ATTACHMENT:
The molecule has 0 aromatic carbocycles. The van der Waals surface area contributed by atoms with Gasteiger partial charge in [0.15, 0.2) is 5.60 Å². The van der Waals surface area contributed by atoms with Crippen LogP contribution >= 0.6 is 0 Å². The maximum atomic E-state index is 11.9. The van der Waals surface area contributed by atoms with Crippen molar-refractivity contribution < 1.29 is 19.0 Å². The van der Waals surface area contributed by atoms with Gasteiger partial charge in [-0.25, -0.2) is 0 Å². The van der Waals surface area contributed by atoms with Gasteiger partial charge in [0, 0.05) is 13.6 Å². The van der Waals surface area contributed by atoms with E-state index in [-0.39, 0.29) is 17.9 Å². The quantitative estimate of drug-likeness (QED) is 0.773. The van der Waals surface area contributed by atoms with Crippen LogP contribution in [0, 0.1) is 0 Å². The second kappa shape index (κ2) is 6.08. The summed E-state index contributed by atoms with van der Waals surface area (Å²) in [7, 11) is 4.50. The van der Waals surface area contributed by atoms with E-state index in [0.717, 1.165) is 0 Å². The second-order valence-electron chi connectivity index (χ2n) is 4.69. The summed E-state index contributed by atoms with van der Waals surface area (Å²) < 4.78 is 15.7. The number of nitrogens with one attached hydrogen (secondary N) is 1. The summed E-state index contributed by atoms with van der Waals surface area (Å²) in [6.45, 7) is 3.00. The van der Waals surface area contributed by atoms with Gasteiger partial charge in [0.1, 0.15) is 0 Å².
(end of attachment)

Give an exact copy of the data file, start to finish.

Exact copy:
The molecule has 0 aromatic carbocycles. The van der Waals surface area contributed by atoms with Gasteiger partial charge in [0.15, 0.2) is 5.60 Å². The van der Waals surface area contributed by atoms with Crippen LogP contribution >= 0.6 is 0 Å². The maximum atomic E-state index is 11.9. The van der Waals surface area contributed by atoms with Crippen molar-refractivity contribution < 1.29 is 19.0 Å². The van der Waals surface area contributed by atoms with Gasteiger partial charge in [-0.25, -0.2) is 0 Å². The van der Waals surface area contributed by atoms with Gasteiger partial charge in [0, 0.05) is 13.6 Å². The van der Waals surface area contributed by atoms with E-state index in [-0.39, 0.29) is 17.9 Å². The quantitative estimate of drug-likeness (QED) is 0.773. The van der Waals surface area contributed by atoms with Crippen LogP contribution in [0, 0.1) is 0 Å². The second kappa shape index (κ2) is 6.08. The summed E-state index contributed by atoms with van der Waals surface area (Å²) in [7, 11) is 4.50. The van der Waals surface area contributed by atoms with E-state index in [0.717, 1.165) is 0 Å². The second-order valence-electron chi connectivity index (χ2n) is 4.69. The summed E-state index contributed by atoms with van der Waals surface area (Å²) < 4.78 is 15.7. The number of nitrogens with one attached hydrogen (secondary N) is 1. The summed E-state index contributed by atoms with van der Waals surface area (Å²) in [6.45, 7) is 3.00. The van der Waals surface area contributed by atoms with Gasteiger partial charge in [0.1, 0.15) is 0 Å².